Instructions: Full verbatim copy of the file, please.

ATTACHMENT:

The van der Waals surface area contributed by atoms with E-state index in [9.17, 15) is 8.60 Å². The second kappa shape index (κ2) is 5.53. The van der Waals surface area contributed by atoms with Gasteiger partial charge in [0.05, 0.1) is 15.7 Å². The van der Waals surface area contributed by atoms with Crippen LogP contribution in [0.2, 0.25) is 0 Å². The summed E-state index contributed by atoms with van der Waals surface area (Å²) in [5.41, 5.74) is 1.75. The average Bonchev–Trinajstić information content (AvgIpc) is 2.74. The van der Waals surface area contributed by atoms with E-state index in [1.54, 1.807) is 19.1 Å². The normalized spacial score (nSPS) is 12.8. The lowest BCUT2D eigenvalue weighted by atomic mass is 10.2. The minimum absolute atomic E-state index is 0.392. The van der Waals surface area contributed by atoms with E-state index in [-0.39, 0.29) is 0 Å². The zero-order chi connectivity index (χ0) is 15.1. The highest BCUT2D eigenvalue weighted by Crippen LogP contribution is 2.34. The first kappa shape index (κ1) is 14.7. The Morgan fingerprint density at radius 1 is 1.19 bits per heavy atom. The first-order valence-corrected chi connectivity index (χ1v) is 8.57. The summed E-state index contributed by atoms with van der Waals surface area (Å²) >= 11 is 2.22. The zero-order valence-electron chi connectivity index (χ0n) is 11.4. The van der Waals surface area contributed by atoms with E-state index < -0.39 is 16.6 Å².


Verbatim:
The van der Waals surface area contributed by atoms with E-state index in [9.17, 15) is 8.60 Å². The second kappa shape index (κ2) is 5.53. The van der Waals surface area contributed by atoms with Gasteiger partial charge in [0.05, 0.1) is 15.7 Å². The van der Waals surface area contributed by atoms with Crippen LogP contribution in [0.2, 0.25) is 0 Å². The summed E-state index contributed by atoms with van der Waals surface area (Å²) in [5.41, 5.74) is 1.75. The average Bonchev–Trinajstić information content (AvgIpc) is 2.74. The van der Waals surface area contributed by atoms with E-state index in [1.54, 1.807) is 19.1 Å². The normalized spacial score (nSPS) is 12.8. The lowest BCUT2D eigenvalue weighted by atomic mass is 10.2. The minimum absolute atomic E-state index is 0.392. The van der Waals surface area contributed by atoms with E-state index in [-0.39, 0.29) is 0 Å². The zero-order chi connectivity index (χ0) is 15.1. The highest BCUT2D eigenvalue weighted by Crippen LogP contribution is 2.34. The first kappa shape index (κ1) is 14.7. The Morgan fingerprint density at radius 1 is 1.19 bits per heavy atom. The first-order valence-corrected chi connectivity index (χ1v) is 8.57. The summed E-state index contributed by atoms with van der Waals surface area (Å²) >= 11 is 2.22. The zero-order valence-electron chi connectivity index (χ0n) is 11.4. The van der Waals surface area contributed by atoms with E-state index < -0.39 is 16.6 Å².